Facts And Opinions

Facts and opinions are very different things. I sometimes hear students tell me that all the ideas anyone has are merely their opinions, and that we cannot argue about these. This is not true.

Facts, Opinions and Impersonal Propositional Statements:

Any knowledge claim will be expressed as a factual statement. Factual Statements are necessarily expressed as Impersonal Propositional Statements(IPS). However, not all IPS's are facts. "There is extraterrestrial life on Jupiter" is an IPS, and as such, it has the form of a "statement of fact." However, because I cannot show this statement to be true using our currently accepted methods of justification, it only expresses an opinion. "The earth is the third planet in our solar system" is a valid statement of fact because I can show you that it is true. This is something to be careful of— it is very easy to express opinions as if they were valid statements of fact- it is your job as a TOK student to learn to critically evaluate such claims to knowledge!

- A fact, on the other hand, is something that can be shown to be true using our accepted methods of justification. "The Earth is the third planet in our solar system" is a fact.

- An opinion is a belief that one holds about anything in particular, but which cannot yet be shown to be true using accepted methods of justification. "There is intelligent life on other planets other than earth" is an opinion because I can't demonstrate this to be true.

- Opinions become facts if we show them to be true. For example, I believe that there are aliens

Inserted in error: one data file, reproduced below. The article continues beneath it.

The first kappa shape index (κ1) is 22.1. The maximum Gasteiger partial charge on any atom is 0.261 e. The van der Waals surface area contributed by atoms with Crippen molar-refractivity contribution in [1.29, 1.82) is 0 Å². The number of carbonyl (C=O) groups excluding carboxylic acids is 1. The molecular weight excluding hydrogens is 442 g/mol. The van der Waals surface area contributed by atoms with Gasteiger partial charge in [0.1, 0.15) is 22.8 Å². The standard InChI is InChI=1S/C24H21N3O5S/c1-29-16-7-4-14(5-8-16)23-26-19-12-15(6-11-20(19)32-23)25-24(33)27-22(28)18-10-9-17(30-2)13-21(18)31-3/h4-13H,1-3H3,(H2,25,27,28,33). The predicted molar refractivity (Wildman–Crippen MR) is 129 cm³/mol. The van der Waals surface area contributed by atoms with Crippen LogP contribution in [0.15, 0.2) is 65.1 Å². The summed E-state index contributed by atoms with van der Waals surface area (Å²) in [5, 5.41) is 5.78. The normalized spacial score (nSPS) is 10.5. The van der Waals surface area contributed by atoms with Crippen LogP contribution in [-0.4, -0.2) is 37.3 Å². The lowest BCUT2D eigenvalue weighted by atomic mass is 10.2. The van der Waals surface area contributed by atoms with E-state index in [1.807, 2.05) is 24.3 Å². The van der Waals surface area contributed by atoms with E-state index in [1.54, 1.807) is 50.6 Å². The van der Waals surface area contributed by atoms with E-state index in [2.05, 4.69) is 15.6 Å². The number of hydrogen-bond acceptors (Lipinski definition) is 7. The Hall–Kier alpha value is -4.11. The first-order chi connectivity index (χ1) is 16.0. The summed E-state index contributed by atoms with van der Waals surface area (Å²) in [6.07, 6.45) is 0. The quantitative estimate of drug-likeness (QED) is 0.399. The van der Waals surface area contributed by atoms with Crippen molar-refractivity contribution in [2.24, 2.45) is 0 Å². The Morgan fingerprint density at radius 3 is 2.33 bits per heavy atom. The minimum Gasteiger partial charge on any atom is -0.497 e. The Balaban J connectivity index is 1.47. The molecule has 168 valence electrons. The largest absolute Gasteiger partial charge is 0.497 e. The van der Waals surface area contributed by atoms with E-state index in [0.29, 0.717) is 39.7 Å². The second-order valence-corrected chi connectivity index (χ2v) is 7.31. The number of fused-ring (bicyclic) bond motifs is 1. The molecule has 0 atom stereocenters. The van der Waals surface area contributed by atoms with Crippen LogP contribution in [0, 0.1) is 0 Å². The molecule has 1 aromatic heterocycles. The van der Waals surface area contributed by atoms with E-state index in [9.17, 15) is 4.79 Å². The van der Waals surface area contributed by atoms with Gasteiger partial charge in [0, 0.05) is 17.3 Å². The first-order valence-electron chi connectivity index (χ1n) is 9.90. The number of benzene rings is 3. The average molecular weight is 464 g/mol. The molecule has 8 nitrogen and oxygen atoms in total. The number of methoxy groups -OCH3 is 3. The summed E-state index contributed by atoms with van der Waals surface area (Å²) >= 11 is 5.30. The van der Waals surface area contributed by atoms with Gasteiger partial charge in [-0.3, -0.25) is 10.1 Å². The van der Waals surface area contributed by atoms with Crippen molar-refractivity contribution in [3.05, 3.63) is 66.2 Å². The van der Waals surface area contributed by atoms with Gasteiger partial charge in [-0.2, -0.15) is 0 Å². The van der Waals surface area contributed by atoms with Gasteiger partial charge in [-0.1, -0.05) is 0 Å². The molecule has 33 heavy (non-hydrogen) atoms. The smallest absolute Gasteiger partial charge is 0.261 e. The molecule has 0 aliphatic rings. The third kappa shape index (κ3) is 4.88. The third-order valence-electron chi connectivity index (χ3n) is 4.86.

somewhere in the universe. That's my opinion, and many others have a similar belief. If we could
demonstrate this using accepted methods of justification, the existence of extra-terrestrial life would
become a fact. Until then, it is an opinion

- A Matter of opinion is something that cannot possibly be true of false, since it is completely subjective. The truth of the statement depends on me (it isn't independent). You may disagree with me that dark chocolate tastes better than milk chocolate, but there really is no point in arguing that I am wrong. This opinion rests on no belief and requires no justification. Matters of opinion depend on your tastes, and no amount of reasoning will make me think milk chocolate tastes better than dark.

Where things get complicated:

We have seen that a statement becomes a "statement of fact" if it can be shown to be true using our accepted methods of justification. Furthermore, in accordance with our understanding of truth, facts should be independent, public and eternal. The eternal part proves to be somewhat difficult, since, sometimes, what was once a fact no longer is.
"The earth is flat" was once a statement of fact, but it no longer is. If you thought this was true, it would only be your (mistaken) opinion. In much the same way, there are certainly things that we believe to be true now, to be facts, that will be proven mistaken later on.
Furthermore, because our understanding of a valid claim to knowledge is now mainly one of probability, the issue of subjective evaluation becomes important. Facts then quickly become dependent upon our theory of truth.

Unless otherwise stated, the content of this page is licensed under Creative Commons Attribution-ShareAlike 3.0 License